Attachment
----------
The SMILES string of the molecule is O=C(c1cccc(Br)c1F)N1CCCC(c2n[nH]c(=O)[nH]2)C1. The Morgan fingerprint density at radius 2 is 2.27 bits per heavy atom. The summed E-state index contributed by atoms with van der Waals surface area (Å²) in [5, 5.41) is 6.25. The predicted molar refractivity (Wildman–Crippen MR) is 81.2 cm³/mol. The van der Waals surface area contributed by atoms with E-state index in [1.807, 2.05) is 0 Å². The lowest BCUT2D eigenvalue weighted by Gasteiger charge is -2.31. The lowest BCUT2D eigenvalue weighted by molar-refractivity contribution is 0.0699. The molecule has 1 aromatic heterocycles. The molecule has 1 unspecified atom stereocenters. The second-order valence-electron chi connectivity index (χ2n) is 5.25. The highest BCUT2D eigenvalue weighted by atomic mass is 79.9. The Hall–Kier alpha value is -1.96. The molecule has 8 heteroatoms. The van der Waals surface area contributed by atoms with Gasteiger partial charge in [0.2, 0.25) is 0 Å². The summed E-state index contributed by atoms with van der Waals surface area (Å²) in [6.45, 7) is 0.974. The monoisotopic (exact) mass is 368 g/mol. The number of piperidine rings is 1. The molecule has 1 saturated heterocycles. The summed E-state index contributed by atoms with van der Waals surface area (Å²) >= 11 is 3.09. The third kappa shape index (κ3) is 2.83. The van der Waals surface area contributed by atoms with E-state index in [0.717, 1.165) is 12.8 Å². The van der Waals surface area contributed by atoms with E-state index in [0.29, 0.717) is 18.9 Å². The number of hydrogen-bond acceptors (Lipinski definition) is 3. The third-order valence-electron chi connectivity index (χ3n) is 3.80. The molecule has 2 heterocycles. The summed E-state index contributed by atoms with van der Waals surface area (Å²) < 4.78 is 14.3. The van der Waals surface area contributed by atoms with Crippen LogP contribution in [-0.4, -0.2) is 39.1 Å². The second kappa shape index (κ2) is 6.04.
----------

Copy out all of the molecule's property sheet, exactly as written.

The SMILES string of the molecule is O=C(c1cccc(Br)c1F)N1CCCC(c2n[nH]c(=O)[nH]2)C1. The Morgan fingerprint density at radius 2 is 2.27 bits per heavy atom. The summed E-state index contributed by atoms with van der Waals surface area (Å²) in [5, 5.41) is 6.25. The predicted molar refractivity (Wildman–Crippen MR) is 81.2 cm³/mol. The van der Waals surface area contributed by atoms with E-state index in [1.807, 2.05) is 0 Å². The lowest BCUT2D eigenvalue weighted by Gasteiger charge is -2.31. The lowest BCUT2D eigenvalue weighted by molar-refractivity contribution is 0.0699. The molecule has 1 aromatic heterocycles. The molecule has 1 unspecified atom stereocenters. The second-order valence-electron chi connectivity index (χ2n) is 5.25. The highest BCUT2D eigenvalue weighted by atomic mass is 79.9. The Hall–Kier alpha value is -1.96. The molecule has 8 heteroatoms. The van der Waals surface area contributed by atoms with Gasteiger partial charge in [0.2, 0.25) is 0 Å². The summed E-state index contributed by atoms with van der Waals surface area (Å²) in [6.45, 7) is 0.974. The monoisotopic (exact) mass is 368 g/mol. The number of piperidine rings is 1. The molecule has 1 saturated heterocycles. The summed E-state index contributed by atoms with van der Waals surface area (Å²) >= 11 is 3.09. The third kappa shape index (κ3) is 2.83. The van der Waals surface area contributed by atoms with E-state index in [0.717, 1.165) is 12.8 Å². The van der Waals surface area contributed by atoms with E-state index in [0.29, 0.717) is 18.9 Å². The number of hydrogen-bond acceptors (Lipinski definition) is 3. The third-order valence-electron chi connectivity index (χ3n) is 3.80. The molecule has 2 heterocycles. The summed E-state index contributed by atoms with van der Waals surface area (Å²) < 4.78 is 14.3. The van der Waals surface area contributed by atoms with Crippen LogP contribution in [-0.4, -0.2) is 39.1 Å². The second kappa shape index (κ2) is 6.04.